A Look at Avian Influenza, The New UK Animal Health Challenge.

#AvianInfluenza #Treatment #RIsk #Prevention

Introduction: what is avian influenza?

Avian influenza is an infectious disease that affects birds. It is a virus that spreads from bird to bird. In most cases, this disease does not affect humans. It can be deadly, as it can quickly spread through flocks of birds and cause large-scale Die-offs. In the past 60 years, there have been six pandemics of avian influenza in poultry populations worldwide (eastern Asia in 1997, southern Africa in 2002, Europe in 2003, Russia/Eastern Europe in 2004 and East Asia again in 2015 ) also there is the recent outbreak in the UK  that country is facing lots of challenges. There are many different strains of the virus, and some are more dangerous than others. When the virus infects a bird or other host animal, it causes symptoms such as swollen heads, blue colouration of the comb and wattles, dullness, lack of appetite, respiratory distress, diarrhoea and a significant drop in egg production.

Avian Influenza Is Important in Each pandemic as it’s different, but there are some common factors. The most important points to consider are the socioeconomic impacts of the disease itself and how it spreads. Since the virus doesn’t affect humans, humans can’t spread the disease by contact with other humans. Instead, it spreads through contact with an infected bird or contaminated environment near a sick bird or animal. This means that avian influenza can be hard to control due to its wide range and long incubation time in a host (several weeks as opposed to a few days in humans). It also affects many different animals, which means it has a great potential for affecting many other economies. A significant impact of avian influenza is that it produces a large-scale fatality rate in flocks worldwide, leading to massive economic losses and food shortages in areas where avian flu is prevalent.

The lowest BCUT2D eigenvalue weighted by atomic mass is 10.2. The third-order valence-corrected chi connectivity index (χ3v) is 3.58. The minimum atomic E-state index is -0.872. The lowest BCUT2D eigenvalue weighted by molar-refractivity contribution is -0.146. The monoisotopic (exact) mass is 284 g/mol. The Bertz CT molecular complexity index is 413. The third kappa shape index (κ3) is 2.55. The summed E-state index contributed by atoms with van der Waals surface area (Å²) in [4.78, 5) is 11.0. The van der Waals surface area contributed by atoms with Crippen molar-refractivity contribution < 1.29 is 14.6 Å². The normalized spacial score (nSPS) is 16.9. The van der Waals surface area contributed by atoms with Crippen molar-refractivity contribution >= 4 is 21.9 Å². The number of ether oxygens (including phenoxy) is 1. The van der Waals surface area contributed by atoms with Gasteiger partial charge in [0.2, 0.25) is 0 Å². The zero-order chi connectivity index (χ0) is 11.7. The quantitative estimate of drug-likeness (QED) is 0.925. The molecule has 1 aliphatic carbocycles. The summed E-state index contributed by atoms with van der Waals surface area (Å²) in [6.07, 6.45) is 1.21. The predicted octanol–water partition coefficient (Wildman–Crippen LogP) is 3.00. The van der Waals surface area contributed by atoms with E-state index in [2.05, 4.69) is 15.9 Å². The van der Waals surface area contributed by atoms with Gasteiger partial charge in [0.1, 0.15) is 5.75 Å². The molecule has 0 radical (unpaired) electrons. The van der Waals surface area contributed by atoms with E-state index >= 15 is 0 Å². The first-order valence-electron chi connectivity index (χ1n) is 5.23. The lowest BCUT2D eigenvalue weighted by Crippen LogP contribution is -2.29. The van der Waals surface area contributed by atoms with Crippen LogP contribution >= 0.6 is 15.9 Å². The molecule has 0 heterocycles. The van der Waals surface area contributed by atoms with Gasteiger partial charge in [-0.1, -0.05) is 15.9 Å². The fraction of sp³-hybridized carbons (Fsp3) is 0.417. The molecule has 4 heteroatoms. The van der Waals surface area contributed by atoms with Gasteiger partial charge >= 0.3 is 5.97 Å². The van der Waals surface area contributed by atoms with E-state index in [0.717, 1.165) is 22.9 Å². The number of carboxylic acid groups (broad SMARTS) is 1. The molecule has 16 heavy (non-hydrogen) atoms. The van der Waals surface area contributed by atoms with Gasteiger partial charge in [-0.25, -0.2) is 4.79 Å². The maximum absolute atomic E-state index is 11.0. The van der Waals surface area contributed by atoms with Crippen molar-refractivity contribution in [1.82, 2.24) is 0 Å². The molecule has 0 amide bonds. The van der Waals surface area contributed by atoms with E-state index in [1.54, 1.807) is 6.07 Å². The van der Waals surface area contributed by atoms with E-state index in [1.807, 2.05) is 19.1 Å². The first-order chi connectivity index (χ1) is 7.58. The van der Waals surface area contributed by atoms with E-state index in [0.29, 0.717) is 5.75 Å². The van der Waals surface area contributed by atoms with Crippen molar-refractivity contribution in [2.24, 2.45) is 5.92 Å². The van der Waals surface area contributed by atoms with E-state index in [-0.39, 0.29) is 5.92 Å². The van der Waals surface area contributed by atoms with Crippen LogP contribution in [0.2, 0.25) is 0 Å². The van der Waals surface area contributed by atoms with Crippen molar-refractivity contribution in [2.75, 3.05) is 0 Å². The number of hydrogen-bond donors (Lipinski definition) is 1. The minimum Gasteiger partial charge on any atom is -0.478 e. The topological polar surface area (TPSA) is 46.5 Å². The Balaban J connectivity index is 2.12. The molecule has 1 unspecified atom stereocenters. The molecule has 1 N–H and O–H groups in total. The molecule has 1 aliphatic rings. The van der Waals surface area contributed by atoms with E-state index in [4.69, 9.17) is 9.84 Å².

What are the symptoms of avian influenza?

Symptoms of avian influenza can vary based on the strain of the virus and the stage of infection. However, common symptoms include coughing, sneezing, fever, anorexia (loss of appetite), weight loss, lethargy (low energy), anaemia, diarrhoea and difficulty breathing. Some birds may die quickly or without symptoms, and others may die later due to complications such as pneumonia or septicaemia.

How does avian influenza spread?

Avian influenza is transmitted through respiratory droplets and direct contact with contaminated environments. More than 60% of the time, it spreads through the faeces and urine of infected birds. It can also spread from human to human by direct contact with respiratory secretions from sick birds or indirect contact with contaminated environments such as contaminated surfaces or objects used by infected birds.

Who is at risk for avian influenza?

For humans, avian influenza is most likely to occur when they contact any animal with an unknown strain of bird influenza. There have been cases in which people have caught the virus through direct contact with infected birds or environments. Prevention precautions should be in place for humans in case of bird flu outbreak.